Hard Not to See Bias in Michael Sam's Draft Fall

LEXINGTON, KY - NOVEMBER 9: Michael Sam #52 of the Missouri Tigers celebrates with fans after the game against the Kentucky W
LEXINGTON, KY - NOVEMBER 9: Michael Sam #52 of the Missouri Tigers celebrates with fans after the game against the Kentucky Wildcats at Commonwealth Stadium on November 9, 2013 in Lexington, Kentucky. Missouri won 48-17. (Photo by Joe Robbins/Getty Images)

If Michael Sam were straight -- or hiding his sexuality -- I find it hard to believe he would've been available for the St. Louis Rams to draft him with the 249th pick in the draft.

In today's NFL full of pass-happy offenses and hybrid defensive fronts, football reasons alone can't justify why an award-winning pass-rusher like Sam fell so far in the draft. Playing in the toughest conference in college football, Sam was an anchor on a Missouri defensive line that helped propel the Tigers to a Cotton Bowl victory and the SEC East title. He posted more sacks in 2013 than No. 1 overall draft pick Jadeveon Clowney, was a first-team all-American and won the SEC defensive player of the year award.

Historically, Sam's drop was unprecedented for an SEC Defensive Player of the Year. Since the award's inception in 2003, all but two of its winners went in the first round. One of those players, linebacker DeMeco Ryans, was the first pick of the second round of the draft. The lowest-drafted winner of the award, 2003 winner Chad Lavalais, was drafted over 100 spots ahead of Sam, in the fifth round of the 2004 draft.

In short, either Sam is the worst player by far to be named the best defensive player in college football's best conference, or other factors were afoot. Based on his game film, the latter seems much more likely than the former. Sam was quick off the snap, displayed good play recognition and frequently maintained leverage against larger offensive tackles. Where Sam really excelled at Missouri was quickly shooting through the B-gap between the tackle and guard to get into the backfield.

He wasn't the best at stopping the run, and honestly he wasn't quite as good as fellow Missouri defensive end Kony Ealy. Ealy was more versatile and a bigger factor on run plays, but the drop-off between Ealy and Sam wasn't that big. If Ealy was worthy of the second-round pick the Carolina Panthers spent on him -- and he was -- then Sam's name only should've been called a round or two later.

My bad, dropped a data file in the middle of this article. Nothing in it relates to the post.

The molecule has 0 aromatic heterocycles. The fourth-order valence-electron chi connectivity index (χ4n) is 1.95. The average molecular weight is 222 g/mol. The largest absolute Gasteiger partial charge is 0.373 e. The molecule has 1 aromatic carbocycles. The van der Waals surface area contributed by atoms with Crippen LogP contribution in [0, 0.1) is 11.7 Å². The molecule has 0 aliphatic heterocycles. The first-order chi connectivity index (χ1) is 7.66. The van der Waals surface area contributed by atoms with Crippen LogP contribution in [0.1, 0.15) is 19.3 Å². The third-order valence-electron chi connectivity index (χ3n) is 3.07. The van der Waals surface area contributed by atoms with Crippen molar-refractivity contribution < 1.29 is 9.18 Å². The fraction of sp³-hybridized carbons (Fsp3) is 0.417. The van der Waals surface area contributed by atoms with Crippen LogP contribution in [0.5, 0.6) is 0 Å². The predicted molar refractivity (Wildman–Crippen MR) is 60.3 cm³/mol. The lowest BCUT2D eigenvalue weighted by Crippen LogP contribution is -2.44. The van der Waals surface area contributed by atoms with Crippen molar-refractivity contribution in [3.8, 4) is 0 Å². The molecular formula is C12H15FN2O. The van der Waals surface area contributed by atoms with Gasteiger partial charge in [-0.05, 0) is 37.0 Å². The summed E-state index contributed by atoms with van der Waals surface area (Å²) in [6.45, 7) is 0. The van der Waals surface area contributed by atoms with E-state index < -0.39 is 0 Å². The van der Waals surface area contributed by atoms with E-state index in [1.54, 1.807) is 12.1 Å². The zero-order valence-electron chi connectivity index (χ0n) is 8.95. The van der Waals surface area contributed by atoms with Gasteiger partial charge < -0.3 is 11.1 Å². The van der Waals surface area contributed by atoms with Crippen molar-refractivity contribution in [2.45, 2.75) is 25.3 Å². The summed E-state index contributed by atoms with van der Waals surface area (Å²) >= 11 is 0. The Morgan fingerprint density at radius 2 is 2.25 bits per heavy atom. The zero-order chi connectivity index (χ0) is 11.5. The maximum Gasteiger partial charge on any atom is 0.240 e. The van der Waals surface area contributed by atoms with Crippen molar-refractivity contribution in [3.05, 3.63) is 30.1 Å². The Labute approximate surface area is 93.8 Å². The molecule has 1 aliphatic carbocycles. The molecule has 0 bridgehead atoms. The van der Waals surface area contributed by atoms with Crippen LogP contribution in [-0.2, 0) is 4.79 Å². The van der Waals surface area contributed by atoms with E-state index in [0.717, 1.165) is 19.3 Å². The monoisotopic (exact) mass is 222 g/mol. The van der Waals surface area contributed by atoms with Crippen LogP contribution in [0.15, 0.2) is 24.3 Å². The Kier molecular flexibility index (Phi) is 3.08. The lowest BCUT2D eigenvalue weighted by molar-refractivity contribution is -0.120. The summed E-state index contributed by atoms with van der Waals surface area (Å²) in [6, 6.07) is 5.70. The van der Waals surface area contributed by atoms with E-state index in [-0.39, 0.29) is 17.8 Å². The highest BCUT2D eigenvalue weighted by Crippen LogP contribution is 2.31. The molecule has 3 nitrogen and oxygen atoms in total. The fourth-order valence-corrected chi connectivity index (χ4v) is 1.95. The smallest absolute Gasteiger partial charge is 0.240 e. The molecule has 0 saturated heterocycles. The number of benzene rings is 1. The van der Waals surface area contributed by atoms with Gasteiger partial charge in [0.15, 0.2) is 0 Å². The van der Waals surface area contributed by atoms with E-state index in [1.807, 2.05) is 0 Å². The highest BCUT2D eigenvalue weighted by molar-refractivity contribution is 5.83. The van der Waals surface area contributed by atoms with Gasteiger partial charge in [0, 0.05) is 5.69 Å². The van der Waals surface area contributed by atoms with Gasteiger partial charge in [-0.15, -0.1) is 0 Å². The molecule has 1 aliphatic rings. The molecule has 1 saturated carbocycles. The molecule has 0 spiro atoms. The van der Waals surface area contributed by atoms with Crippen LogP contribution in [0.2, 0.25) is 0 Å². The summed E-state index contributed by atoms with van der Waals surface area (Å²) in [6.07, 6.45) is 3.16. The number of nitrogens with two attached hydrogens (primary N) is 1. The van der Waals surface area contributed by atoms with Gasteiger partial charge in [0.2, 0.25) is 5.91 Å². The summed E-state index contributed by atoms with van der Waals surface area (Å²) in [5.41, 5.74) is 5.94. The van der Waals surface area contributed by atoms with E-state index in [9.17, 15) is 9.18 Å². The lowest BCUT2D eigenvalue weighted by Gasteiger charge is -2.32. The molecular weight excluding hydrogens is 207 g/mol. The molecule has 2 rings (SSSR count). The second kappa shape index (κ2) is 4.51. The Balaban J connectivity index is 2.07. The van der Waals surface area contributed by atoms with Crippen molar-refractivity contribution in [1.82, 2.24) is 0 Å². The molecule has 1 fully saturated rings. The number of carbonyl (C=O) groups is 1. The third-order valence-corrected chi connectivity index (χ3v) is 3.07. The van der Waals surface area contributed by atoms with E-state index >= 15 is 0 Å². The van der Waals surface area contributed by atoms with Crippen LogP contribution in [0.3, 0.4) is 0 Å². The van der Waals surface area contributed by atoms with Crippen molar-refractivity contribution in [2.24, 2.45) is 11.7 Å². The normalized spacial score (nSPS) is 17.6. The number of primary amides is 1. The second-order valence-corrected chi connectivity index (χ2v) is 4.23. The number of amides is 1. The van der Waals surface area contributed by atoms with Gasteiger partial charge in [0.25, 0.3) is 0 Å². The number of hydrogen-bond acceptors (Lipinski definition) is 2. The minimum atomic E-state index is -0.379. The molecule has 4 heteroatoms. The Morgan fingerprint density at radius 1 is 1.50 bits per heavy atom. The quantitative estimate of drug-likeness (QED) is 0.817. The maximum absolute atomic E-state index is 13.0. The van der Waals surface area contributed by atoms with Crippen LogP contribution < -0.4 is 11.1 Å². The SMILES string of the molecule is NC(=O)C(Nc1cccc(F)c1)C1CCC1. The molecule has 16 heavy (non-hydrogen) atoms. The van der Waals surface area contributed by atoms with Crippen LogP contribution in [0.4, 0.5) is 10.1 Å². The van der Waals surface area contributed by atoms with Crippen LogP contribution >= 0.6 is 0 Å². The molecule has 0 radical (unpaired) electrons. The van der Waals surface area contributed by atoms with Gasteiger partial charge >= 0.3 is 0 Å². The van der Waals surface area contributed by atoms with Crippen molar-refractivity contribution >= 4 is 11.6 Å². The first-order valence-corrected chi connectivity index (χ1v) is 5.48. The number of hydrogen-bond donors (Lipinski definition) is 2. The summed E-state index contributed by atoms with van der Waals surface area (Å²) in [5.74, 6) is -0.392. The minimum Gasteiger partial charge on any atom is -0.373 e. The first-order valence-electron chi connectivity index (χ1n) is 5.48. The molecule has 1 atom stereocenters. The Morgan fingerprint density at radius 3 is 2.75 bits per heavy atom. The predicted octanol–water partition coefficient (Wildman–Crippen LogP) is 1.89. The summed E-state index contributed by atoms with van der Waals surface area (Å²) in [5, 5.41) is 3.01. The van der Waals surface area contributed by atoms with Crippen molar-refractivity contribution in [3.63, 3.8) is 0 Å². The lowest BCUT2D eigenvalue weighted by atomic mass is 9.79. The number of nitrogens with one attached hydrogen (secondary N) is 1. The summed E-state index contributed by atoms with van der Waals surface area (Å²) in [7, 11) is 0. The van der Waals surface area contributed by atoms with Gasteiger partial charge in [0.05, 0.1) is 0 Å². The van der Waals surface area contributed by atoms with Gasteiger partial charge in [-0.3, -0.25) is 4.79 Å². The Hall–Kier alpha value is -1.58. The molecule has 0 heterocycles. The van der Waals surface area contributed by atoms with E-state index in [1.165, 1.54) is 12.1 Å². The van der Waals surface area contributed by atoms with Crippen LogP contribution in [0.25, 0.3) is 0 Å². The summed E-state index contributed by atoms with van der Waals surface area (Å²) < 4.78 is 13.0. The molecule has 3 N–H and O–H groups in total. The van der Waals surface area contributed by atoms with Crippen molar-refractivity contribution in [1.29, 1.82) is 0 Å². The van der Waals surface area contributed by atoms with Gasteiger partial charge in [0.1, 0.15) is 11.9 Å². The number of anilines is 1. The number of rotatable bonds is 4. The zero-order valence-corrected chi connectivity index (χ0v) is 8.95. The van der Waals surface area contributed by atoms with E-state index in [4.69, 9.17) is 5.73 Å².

Instead, Sam waited another five rounds after his teammate's selection, despite playing nearly as well as Ealy. As lesser-qualified defensive ends from smaller and smaller schools kept getting selected, the elephant in the room grew more and more difficult to ignore. Among the players drafted ahead of Sam were:

  • Two kickers and a punter
  • A defensive end from Marist
  • A defensive tackle who missed all of the 2013 season because he was kicked off his team
  • A defensive end the same size as Sam who posted a slower 40-yard dash time than Sam and racked up only 5.5 sacks playing in the Conference USA
  • An offensive tackle who quit early during his own pro day

No matter how pessimistically teams were viewing Sam's ability to transition to the NFL, it strains credulity to suggest that nobody in the first six (and three-quarters) rounds thought Sam provided a better value than some of the players that got picked before him. It says something about teams' priorities that being accused of threatening to rape a rape victim won't drop a player out of the top 15 picks in the draft, but dating men will drop an All-American pass-rusher down to the absolute bottom of the draft's final round.

I don't think outright homophobic collusion is to blame for Sam's unjustifiably long wait on draft day. Some teams probably passed on Sam because they wanted to avoid media attention. Even more teams probably passed on Sam because they figured the rest of the league would be too concerned with media attention to draft him.

Eventually the St. Louis Rams decided Sam provided too much value to pass him up and they took him with the eighth-to-last pick of the draft. The Rams' front seven is pretty thoroughly stacked, so cracking a starting lineup even as a linebacker may be tough for Sam, and he may have trouble making the team. Regardless of what obstacles he may face on the rest of the journey, Sam has made history by being the first openly gay player drafted into the NFL.

It's just fishy that it took so long for a player with his pass-rushing acumen to be drafted and make that history.